Submitted works from young artists, ages 8 to 18. 

When Karim Farishta of Fort Bend first envisioned a virtual art gallery in memory of George Floyd, he had no way of knowing just how big the project would become. Since #ArtforJustice launched on June 8—a date chosen intentionally to coincide with Floyd’s memorial—the online project has received attention from Harvard University (Farishta recently graduated from the Ivy League’s Kennedy School of Government) and even the National Endowment for the Arts. “We were floored by the reaction we got,” he says. “Since then, the project has truly snowballed.”

Following the viral video that depicted Floyd’s death in Minneapolis police custody after an officer kneeled on his neck for 8 minutes 46 seconds, Farishta teamed up with Houston architectural visualization company INVI and asked artists to submit work showing the world they imagined, rather than the one they’re living in now. Soon, Farishta and INVI co-founders Afreen Ali and Giangtien Nguyen watched in awe as art from around the world began to flood their inboxes. #ArtforJustice, the project’s creators say, was based around a simple question: How do people of color show up in solidarity? That solidarity took the form of more than 160 submissions from 19 states and six countries in artistic mediums that ranged from paintings to protest photography to sculptures to abstract word art. And more keep coming.

Inside the virtual museum's courtyard is the George Perry Floyd, Jr. Memorial, a large sculpture of a raised fist that pays homage to the early symbols for Black power.

Ali and Nguyen’s virtual building has also become an artistic layer unto itself. When people visit the free online museum, the first thing they see is a placid garden courtyard with a large sculpture of a raised fist at its center. The fist, a memorial to Floyd and homage to the early symbols for Black power, is the only piece inside this courtyard—a deliberate choice by the design team to make people slow down and reflect on recent events and the history that led to them before they explore the rest of the gallery. After navigating the garden, attendees go through the museum’s hallways, lined with the submitted art and quotes from those close to Rev. Martin Luther King Jr. and Floyd. Just before the exit, the curators leave visitors with a challenge, asking them what they will do with their next 8 minutes and 46 seconds to make the world a better place. “People thought the museum was going to be a slideshow,” says Ali. “When they saw the end result, they were mind blown. Tien and I didn’t even have time to grasp the impact of what we’d designed until the thank yous started coming in.”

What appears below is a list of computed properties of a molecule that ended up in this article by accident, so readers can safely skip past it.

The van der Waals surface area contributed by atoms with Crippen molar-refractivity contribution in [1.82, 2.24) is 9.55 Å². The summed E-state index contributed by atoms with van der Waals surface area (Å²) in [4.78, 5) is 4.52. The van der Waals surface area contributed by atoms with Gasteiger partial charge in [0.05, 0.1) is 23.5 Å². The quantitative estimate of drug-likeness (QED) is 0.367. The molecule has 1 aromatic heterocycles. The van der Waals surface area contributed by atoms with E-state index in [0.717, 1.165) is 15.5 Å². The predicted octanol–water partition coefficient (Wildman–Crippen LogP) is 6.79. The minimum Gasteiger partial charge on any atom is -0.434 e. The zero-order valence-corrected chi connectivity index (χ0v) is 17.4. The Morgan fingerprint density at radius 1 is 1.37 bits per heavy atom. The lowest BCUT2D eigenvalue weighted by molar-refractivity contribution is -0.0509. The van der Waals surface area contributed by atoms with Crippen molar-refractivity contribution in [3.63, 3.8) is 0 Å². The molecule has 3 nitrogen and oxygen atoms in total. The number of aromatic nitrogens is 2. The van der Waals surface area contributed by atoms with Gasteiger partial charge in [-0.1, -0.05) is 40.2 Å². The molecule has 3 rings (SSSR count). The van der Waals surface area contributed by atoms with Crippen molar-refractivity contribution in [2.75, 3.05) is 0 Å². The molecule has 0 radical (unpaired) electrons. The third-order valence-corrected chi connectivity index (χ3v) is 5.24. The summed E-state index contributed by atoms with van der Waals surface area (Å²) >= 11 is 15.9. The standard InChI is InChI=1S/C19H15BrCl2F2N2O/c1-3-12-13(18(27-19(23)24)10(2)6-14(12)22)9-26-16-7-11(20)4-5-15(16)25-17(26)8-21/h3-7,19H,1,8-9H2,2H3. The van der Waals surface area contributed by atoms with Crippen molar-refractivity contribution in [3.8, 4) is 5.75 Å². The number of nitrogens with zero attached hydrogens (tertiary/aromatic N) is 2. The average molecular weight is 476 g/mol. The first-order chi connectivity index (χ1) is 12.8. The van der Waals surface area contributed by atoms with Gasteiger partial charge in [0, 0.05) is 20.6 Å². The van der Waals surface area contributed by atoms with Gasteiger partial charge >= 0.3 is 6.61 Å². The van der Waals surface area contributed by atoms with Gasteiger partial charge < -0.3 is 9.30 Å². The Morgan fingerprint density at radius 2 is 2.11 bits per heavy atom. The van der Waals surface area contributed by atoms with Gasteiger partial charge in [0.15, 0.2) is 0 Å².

Starting a dialogue around change, wasn’t the only focus of the #ArtforJustice gallery, creators say. They also wanted to give younger artists—who are processing these painful times as much as their adult counterparts, but rarely receive the opportunity to voice their feelings—a platform to showcase their work. By centering the spotlight on the voices of young artists from around the country, the team hopes to leave a more lasting impression, and maybe even change a few minds along the way. “Children are giving us direction on a future we haven’t seen yet,” says Farista. “That’s paramount right now.”

Since the virtual museum’s opening, Farishta says he, Ali, and Nguyen have been in contact with schools, art programs, and other museums, showing them the possible applications for virtual architecture. They also hope to keep growing the current gallery as more art arrives. As far as they’re concerned, the virtual gallery can provide an open and accessible space where works that have captured this moment of upheaval can be showcased, celebrated, and, most important, discussed. “Art is very actionable. It has a very powerful way to incite conversations,” Farishta says. “If we can do that at homes, at schools, and on playgrounds, then we’re truly changing a conversation around justice.”

Visit the #ArtforJustice virtual museum at invi.us.

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